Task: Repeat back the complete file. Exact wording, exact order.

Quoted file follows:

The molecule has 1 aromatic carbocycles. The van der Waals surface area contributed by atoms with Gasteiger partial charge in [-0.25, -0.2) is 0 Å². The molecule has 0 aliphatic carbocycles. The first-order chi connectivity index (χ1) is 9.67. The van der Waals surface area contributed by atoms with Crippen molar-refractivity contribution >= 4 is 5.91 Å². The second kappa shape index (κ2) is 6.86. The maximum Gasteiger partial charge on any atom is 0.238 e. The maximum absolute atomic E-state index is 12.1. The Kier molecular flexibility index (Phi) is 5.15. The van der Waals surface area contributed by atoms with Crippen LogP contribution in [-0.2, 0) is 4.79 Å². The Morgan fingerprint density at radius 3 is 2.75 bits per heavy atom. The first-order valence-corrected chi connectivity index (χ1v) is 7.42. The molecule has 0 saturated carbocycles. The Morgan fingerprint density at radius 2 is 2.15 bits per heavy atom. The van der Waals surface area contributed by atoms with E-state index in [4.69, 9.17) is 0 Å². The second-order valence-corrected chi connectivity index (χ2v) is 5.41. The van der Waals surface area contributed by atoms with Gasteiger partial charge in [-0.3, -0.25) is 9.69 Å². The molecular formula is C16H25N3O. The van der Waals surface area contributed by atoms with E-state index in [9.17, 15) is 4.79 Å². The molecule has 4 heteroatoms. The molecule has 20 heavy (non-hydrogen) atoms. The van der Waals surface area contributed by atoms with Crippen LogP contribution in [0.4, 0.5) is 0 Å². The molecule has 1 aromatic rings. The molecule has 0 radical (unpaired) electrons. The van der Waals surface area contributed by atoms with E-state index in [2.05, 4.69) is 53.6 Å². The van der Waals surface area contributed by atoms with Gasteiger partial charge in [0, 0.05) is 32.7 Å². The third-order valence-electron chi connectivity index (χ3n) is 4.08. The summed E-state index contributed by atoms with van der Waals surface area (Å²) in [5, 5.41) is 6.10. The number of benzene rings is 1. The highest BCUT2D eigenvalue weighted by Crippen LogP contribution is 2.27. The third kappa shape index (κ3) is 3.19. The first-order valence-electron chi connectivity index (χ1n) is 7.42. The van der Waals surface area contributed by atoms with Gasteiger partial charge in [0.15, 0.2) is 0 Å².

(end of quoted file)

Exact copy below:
The molecule has 1 aromatic carbocycles. The van der Waals surface area contributed by atoms with Gasteiger partial charge in [-0.25, -0.2) is 0 Å². The molecule has 0 aliphatic carbocycles. The first-order chi connectivity index (χ1) is 9.67. The van der Waals surface area contributed by atoms with Crippen molar-refractivity contribution >= 4 is 5.91 Å². The second kappa shape index (κ2) is 6.86. The maximum Gasteiger partial charge on any atom is 0.238 e. The maximum absolute atomic E-state index is 12.1. The Kier molecular flexibility index (Phi) is 5.15. The van der Waals surface area contributed by atoms with Crippen LogP contribution in [-0.2, 0) is 4.79 Å². The Morgan fingerprint density at radius 3 is 2.75 bits per heavy atom. The first-order valence-corrected chi connectivity index (χ1v) is 7.42. The molecule has 0 saturated carbocycles. The Morgan fingerprint density at radius 2 is 2.15 bits per heavy atom. The van der Waals surface area contributed by atoms with E-state index in [4.69, 9.17) is 0 Å². The second-order valence-corrected chi connectivity index (χ2v) is 5.41. The van der Waals surface area contributed by atoms with Gasteiger partial charge in [-0.3, -0.25) is 9.69 Å². The molecular formula is C16H25N3O. The van der Waals surface area contributed by atoms with E-state index in [9.17, 15) is 4.79 Å². The molecule has 4 heteroatoms. The molecule has 20 heavy (non-hydrogen) atoms. The van der Waals surface area contributed by atoms with Crippen LogP contribution in [0.4, 0.5) is 0 Å². The molecule has 1 aromatic rings. The molecule has 0 radical (unpaired) electrons. The van der Waals surface area contributed by atoms with E-state index in [2.05, 4.69) is 53.6 Å². The van der Waals surface area contributed by atoms with Gasteiger partial charge in [0, 0.05) is 32.7 Å². The third-order valence-electron chi connectivity index (χ3n) is 4.08. The summed E-state index contributed by atoms with van der Waals surface area (Å²) in [5, 5.41) is 6.10. The number of benzene rings is 1. The highest BCUT2D eigenvalue weighted by Crippen LogP contribution is 2.27. The third kappa shape index (κ3) is 3.19. The first-order valence-electron chi connectivity index (χ1n) is 7.42. The van der Waals surface area contributed by atoms with Gasteiger partial charge in [0.15, 0.2) is 0 Å².